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Oregon's Wine Forecast
As every western Oregonian knows, 2011 has been a weird weather year. It stayed cloudy well into July, and didn't really get very hot even when the sun started shining. It was one of the coolest summers in decades. And that could have an effect on the wine grown in the region.
Wine typically depends on warm weather to produce sugar, which is what yeast converts into alcohol. So if you don't have a warm summer, you don't have much sugar in your grape. If you don't have much sugar in your grape, you don't have much alcohol in your wine. But that doesn't necessarily mean bad wine.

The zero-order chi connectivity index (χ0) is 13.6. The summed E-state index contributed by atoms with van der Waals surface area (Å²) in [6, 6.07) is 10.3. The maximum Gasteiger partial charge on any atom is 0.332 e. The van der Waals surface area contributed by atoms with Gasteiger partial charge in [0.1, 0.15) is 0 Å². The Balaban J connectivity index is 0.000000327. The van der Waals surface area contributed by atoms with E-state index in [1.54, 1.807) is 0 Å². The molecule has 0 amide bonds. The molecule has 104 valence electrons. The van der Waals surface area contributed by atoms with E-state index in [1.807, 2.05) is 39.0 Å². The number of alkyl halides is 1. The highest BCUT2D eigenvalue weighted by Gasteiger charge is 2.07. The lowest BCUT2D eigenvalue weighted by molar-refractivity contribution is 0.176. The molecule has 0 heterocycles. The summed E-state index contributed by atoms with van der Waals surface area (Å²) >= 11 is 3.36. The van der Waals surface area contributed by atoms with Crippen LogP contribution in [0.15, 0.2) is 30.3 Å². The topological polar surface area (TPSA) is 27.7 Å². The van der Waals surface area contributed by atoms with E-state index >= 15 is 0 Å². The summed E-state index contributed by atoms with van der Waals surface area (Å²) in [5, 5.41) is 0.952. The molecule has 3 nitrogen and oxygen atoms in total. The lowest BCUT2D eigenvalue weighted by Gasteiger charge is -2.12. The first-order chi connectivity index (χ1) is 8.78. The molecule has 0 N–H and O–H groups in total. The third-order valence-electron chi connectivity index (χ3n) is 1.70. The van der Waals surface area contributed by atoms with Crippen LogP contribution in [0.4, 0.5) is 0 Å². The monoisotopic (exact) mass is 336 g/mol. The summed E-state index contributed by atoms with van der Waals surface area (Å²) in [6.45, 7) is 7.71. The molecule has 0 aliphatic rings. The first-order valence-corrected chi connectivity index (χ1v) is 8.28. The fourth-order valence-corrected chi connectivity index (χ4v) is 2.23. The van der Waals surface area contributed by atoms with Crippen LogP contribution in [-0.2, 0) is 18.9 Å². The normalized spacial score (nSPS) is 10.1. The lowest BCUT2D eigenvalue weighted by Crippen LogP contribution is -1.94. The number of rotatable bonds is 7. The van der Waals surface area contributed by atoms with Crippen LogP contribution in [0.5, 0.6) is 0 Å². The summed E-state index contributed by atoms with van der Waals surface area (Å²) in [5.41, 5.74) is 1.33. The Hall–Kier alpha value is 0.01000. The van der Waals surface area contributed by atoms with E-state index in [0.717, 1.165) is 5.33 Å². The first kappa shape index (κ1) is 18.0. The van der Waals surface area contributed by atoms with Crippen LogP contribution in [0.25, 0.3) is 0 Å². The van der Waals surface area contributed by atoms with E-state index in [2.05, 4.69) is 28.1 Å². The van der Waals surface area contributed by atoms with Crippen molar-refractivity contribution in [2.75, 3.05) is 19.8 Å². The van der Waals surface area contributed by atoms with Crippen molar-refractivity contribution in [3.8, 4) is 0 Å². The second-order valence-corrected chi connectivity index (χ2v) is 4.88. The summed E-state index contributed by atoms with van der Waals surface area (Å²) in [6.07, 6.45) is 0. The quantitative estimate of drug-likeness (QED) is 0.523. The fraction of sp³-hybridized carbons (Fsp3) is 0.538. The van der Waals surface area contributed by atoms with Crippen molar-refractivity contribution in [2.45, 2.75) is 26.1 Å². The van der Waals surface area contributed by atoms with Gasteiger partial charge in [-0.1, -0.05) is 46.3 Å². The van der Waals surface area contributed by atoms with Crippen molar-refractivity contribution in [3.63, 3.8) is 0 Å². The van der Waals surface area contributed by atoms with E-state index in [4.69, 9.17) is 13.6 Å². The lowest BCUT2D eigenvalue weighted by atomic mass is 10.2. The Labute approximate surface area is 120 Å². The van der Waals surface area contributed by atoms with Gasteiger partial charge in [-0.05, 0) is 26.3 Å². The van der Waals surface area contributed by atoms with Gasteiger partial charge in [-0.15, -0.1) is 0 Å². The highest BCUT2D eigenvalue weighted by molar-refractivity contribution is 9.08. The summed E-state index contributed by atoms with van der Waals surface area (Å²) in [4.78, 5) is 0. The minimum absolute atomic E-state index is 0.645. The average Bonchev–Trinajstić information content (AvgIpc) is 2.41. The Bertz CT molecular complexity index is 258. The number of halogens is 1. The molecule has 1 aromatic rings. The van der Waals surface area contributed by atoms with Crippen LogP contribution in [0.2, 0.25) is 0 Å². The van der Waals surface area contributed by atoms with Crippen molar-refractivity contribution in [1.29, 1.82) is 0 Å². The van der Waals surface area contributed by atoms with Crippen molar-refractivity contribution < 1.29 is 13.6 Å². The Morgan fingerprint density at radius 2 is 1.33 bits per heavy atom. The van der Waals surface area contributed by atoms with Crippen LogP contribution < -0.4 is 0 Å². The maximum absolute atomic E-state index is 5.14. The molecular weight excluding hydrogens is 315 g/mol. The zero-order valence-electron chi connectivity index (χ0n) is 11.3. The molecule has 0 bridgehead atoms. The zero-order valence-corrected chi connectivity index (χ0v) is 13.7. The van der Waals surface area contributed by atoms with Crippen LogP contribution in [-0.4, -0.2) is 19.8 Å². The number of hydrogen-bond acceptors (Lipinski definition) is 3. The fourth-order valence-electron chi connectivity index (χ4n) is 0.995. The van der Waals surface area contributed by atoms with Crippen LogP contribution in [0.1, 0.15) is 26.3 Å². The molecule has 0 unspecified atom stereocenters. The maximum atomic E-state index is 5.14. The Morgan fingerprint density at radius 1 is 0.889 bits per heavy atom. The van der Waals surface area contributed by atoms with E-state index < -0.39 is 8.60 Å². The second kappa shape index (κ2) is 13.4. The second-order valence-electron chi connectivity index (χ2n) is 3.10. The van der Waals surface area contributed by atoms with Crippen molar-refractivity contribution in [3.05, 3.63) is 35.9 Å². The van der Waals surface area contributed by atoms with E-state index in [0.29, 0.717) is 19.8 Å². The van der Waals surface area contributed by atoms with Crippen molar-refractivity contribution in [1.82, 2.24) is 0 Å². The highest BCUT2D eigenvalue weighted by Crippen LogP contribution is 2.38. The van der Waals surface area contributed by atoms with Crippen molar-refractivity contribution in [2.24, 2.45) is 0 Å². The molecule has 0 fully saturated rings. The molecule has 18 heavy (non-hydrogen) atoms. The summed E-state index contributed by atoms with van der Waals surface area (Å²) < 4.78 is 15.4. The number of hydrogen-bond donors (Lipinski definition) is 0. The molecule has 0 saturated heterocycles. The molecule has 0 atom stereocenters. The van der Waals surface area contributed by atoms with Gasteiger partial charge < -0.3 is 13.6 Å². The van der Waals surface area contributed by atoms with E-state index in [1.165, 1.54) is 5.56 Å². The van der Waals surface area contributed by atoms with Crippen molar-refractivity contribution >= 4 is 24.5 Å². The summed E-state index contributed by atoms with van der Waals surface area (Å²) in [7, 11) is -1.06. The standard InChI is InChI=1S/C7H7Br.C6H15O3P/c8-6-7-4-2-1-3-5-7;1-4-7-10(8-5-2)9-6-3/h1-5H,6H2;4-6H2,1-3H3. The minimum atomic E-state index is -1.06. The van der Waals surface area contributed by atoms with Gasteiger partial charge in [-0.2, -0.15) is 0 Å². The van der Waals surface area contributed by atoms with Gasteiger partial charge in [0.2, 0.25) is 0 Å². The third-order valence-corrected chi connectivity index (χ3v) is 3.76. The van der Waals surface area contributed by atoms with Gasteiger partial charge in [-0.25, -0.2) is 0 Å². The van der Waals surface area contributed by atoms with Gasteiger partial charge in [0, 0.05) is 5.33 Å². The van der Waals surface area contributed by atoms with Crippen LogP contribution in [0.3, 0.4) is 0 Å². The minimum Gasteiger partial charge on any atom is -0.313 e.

So what does make good wine? And how can wine growers turn a cold year into fine wine? Vineyards all over the state have begun to harvest their grapes, and we want to know: what kind of wines will they make?
Are you a vintner or a winegrower? How has the weather this year affected your business?
- Sam Tannahill: Director of winemaking and viticulture for A to Z Wineworks and Rex Hill Vineyards.
- Patty Skinkis: Viticulture Extension Specialist at the Oregon Wine Research Institute at Oregon State University.
- Orley Ashenfelter: President of the American Association of Wine Economists and economics professor at Princeton University.